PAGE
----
But prophets and tongue speakers are given the same limited command — not that they should not use their gifts to God’s glory, but that common courtesy and mutual submission of Christians to one another requires the taking of turns, using gifts in a manner that edifies, and behaving decently and orderly.
Clearly, where considerations of courtesy and orderliness do not prevent speaking, tongue speakers and prophets are free to speak, even as stated in verse 28, “in the church.” Likewise, in a culture and place where a woman may speak in the presence of men without causing a scandal or being perceived as immoral, the command to silence has no application. This interpretation will become clearer as we proceed more deeply into the scripture.
Paul’s reference to the Law as supporting his command is either (a) the Law of Moses, (b) the curse pronounced on women in Genesis 3, or (c) a reference to the “one flesh” relationship that God created, described in Genesis 2. No one has plausibly suggested any other possibility.
But Paul cannot be arguing from the Law of Moses, since the Law of Moses never commands women to be silent in the presence of men or even to be submissive to men. And Paul cannot be arguing from the curse in Genesis 3, as many would suggest. This is a curse and not a command and is the result of sin, not a pattern for righteous living.
Thus, the only possible explanation is also the most appealing explanation. Paul is referring to the command that husbands and wives be one flesh and the role of women as suitable complements — for their husbands.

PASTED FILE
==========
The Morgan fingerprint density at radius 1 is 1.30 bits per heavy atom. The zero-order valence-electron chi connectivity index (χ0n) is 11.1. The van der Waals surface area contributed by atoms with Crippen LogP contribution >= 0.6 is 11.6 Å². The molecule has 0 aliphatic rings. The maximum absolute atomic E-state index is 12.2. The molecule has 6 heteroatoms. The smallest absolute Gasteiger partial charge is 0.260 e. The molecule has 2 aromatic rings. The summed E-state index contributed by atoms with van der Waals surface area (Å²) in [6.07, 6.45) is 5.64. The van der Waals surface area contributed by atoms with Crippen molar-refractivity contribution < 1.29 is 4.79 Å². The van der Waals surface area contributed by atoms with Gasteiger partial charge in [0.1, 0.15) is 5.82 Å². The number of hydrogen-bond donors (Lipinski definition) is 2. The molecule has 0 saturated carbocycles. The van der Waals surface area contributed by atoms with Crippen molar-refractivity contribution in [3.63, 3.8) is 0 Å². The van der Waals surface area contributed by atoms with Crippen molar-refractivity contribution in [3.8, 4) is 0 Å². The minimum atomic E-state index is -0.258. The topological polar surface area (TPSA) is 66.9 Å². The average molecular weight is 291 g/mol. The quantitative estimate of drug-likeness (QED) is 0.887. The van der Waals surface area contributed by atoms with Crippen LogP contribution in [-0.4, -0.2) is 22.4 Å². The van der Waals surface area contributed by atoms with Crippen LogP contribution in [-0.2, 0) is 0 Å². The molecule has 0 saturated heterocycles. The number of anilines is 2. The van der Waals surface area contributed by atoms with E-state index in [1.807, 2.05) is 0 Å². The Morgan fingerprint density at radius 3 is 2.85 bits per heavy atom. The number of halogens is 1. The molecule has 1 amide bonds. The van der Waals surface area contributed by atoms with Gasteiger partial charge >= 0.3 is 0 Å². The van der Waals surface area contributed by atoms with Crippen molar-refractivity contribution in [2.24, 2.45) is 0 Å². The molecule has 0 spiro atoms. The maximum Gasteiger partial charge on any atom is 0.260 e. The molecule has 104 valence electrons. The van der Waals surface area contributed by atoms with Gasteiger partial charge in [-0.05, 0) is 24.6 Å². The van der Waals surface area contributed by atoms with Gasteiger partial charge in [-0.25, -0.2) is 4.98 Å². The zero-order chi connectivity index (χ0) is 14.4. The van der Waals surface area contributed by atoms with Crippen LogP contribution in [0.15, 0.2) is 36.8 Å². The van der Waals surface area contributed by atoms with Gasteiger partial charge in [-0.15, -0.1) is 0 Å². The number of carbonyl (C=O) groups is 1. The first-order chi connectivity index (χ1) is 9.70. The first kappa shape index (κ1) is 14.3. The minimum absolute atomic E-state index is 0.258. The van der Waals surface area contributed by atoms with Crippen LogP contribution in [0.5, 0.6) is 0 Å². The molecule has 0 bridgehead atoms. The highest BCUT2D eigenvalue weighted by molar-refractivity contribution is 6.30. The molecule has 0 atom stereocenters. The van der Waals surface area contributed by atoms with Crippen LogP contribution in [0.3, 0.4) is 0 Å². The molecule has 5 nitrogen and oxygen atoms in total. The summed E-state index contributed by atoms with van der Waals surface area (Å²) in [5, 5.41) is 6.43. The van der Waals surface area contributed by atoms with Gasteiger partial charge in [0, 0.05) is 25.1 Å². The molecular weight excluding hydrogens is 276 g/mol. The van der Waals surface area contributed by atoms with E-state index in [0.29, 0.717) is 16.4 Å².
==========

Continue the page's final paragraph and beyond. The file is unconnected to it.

The Greek word translated “women” is gune, which can be translated “wives” or as “women” — the distinction can only be found in the context. Translating gune as “wife” solves a number of problems and has much to commend it. First, only a wife can ask her husband at home. A widow, divorcee, or other unmarried woman could hardly do so.
Second, the Law (Genesis 1 and 2) imposes submission on wives, and then only to their husbands. Nowhere does the Law require all women to be in submission to all men. Genesis 2 only talks about husbands and wives. Eve was Adam’s helpmeet, not a helpmeet to all men. (Would you tell your daughter that she is to submit to every man she meets?)
In the New International Version, Paul is translated as saying, “If they wish to inquire about something …,” but the King James Versions translates, “And if they will learn anything ….” In this case, the King James Version has it right. For reasons mentioned earlier, Paul makes it clear that while woman are certainly permitted to learn, he is unwilling to assume that they will.
With these definitions in mind, let’s try our hand at a clearer translation:
As in all the congregations of the saints, wives should not speak in a way considered rude or immoral in the churches. They are not allowed to [so] speak, but must be in submission, as Genesis 2 says [about wives being suitable complements for their husbands]. If they want to learn about something, they should ask their own husbands at home; for it is disgraceful for a wife to speak in the church. Did the word of God originate with you [rather than the Jews]? Or are you the only people it has reached [the gospel has reached many people who consider female questioning of men very immoral]?